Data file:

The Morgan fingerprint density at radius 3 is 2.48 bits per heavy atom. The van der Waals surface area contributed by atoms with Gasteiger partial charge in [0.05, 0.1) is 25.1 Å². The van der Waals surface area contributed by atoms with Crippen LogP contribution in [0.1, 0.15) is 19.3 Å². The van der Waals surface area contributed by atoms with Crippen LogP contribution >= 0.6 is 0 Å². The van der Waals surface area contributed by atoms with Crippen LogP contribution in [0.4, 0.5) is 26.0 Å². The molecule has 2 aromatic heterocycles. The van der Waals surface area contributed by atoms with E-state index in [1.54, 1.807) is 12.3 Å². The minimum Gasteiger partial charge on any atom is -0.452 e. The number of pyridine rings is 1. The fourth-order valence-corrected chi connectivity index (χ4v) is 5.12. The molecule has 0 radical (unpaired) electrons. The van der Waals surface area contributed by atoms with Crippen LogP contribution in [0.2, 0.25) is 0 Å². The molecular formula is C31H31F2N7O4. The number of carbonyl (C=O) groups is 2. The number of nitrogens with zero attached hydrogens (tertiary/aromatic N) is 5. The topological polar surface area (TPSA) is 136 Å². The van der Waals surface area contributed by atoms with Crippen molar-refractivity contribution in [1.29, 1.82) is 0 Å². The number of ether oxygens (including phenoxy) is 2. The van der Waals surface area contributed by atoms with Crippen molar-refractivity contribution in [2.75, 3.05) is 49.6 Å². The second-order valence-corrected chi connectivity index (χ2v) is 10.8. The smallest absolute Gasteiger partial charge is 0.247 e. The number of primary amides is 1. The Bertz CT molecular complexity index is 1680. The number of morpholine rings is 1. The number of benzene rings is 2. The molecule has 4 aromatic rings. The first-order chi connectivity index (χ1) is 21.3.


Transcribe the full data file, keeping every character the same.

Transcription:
The Morgan fingerprint density at radius 3 is 2.48 bits per heavy atom. The van der Waals surface area contributed by atoms with Gasteiger partial charge in [0.05, 0.1) is 25.1 Å². The van der Waals surface area contributed by atoms with Crippen LogP contribution in [0.1, 0.15) is 19.3 Å². The van der Waals surface area contributed by atoms with Crippen LogP contribution >= 0.6 is 0 Å². The van der Waals surface area contributed by atoms with Crippen LogP contribution in [0.4, 0.5) is 26.0 Å². The molecule has 2 aromatic heterocycles. The van der Waals surface area contributed by atoms with E-state index in [1.54, 1.807) is 12.3 Å². The minimum Gasteiger partial charge on any atom is -0.452 e. The number of pyridine rings is 1. The fourth-order valence-corrected chi connectivity index (χ4v) is 5.12. The molecule has 0 radical (unpaired) electrons. The van der Waals surface area contributed by atoms with Crippen LogP contribution in [0.2, 0.25) is 0 Å². The molecular formula is C31H31F2N7O4. The number of carbonyl (C=O) groups is 2. The number of nitrogens with zero attached hydrogens (tertiary/aromatic N) is 5. The topological polar surface area (TPSA) is 136 Å². The van der Waals surface area contributed by atoms with Crippen molar-refractivity contribution in [1.29, 1.82) is 0 Å². The number of ether oxygens (including phenoxy) is 2. The van der Waals surface area contributed by atoms with Crippen molar-refractivity contribution in [2.75, 3.05) is 49.6 Å². The second-order valence-corrected chi connectivity index (χ2v) is 10.8. The smallest absolute Gasteiger partial charge is 0.247 e. The number of primary amides is 1. The Bertz CT molecular complexity index is 1680. The number of morpholine rings is 1. The number of benzene rings is 2. The molecule has 4 aromatic rings. The first-order chi connectivity index (χ1) is 21.3.